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The Science Behind: Wolverine


Let’s see how Wolverine’s super-human traits would work in the real world.

Science Behind Wolverine


Superpower #1: Healing Powers

This is Wolverine’s claim to fame. To recover from a knife wound to the chest in a matter of minutes, with no scarring or evidence left behind? That’s epic. What’s more, not only does his body physically recover from wounds and attacks in record speed, he’s virtually immune from foreign invaders on the inside as well. Poisons, toxins and disease don’t stand a chance.


A super-human immune system.

When a normal body is wounded, blood flows to the injury site, and first-response B-Cells fight infection as clots form on the surface to ward off further infection. Sutures and scabs form, and scar tissue is usually left behind.

In Wolverine’s case, all of the cells working together to repair damaged tissue would have to work at rapid-speed. In normal humans, the reproduction of cells is known as “mitosis”. Wolverine’s cells engage in “hyper-mitosis”, which allows his body to heal and recover faster than normal.

This would also explain his resistance to poison. A normal human’s immune system recognizes a limited number of foreign invaders. For example, it takes time for the body to realize “this is a flu virus”, and to act accordingly. The most lethal poisons are those that are previously unexposed to our systems, so we’re not able to properly react and develop antibodies against them. In Wolverine’s case, his cells are able to recognize and respond at light speed any type of foreign invader, no matter how sophisticated or novel. His antibodies, or B Cells, also travel throughout his bloodstream to prevent the spread of invasion. Which leads us to…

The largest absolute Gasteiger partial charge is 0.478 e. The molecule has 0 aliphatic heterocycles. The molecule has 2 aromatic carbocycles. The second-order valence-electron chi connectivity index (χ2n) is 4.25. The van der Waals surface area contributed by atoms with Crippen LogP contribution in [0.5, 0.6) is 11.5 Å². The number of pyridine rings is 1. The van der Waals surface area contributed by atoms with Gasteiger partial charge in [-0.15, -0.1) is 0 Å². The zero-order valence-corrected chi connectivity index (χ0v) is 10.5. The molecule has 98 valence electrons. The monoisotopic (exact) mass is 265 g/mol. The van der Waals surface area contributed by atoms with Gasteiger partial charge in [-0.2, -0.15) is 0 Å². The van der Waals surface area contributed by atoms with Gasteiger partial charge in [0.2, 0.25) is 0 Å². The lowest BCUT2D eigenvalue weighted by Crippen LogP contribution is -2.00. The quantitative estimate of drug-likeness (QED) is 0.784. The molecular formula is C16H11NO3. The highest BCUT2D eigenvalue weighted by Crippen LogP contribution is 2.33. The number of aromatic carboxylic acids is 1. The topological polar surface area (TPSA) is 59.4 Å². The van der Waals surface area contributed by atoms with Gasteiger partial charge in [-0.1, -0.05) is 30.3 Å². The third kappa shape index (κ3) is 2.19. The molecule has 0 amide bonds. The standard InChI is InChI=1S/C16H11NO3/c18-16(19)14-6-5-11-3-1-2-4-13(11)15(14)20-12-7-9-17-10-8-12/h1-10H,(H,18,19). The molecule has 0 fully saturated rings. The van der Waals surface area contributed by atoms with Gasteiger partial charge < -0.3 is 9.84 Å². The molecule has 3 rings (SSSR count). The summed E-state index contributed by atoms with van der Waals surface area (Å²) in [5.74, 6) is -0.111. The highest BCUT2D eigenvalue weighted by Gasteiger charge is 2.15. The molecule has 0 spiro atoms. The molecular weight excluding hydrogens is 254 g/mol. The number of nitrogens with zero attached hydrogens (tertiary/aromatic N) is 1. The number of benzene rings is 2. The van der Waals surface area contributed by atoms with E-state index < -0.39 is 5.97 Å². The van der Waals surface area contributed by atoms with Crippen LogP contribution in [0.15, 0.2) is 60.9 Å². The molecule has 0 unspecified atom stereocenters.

Superpower # 2: Anti-Aging

If Wolverine’s cells were working this fast normally, he’d be aging at a rate much quicker than the average human. He’d appear to be 50 years old at the age of 15. To surpass this, his cells would need some kind of special alert to only accelerate their activities at the time of injury, and only at the specific location of injury.

This isn’t the case so it must be that Wolverine’s cells are only multiplying at extreme speeds when needed, on a case-by-case basis. This also means unfortunately that Hugh Jackman cannot be Wolverine forever. (The actor, believe it or not, is a real human being with normally functioning cellular activity.)

Wolverine’s age-defying ability means either he should be a poster boy for those late-at-night skin-cream regimens we see on the Home Shopping Network…or he’s just not backed by real science. But we knew this. We don’t love him because he’s Joe the Plumber.

In a future blog post we’ll look how we as mere humans can accelerate our healing abilities and delay signs of aging, by focusing on strengthening our immune systems.

The constant struggle for life inside all of us is what Biowars is all about. Read more about the science of Biowars.


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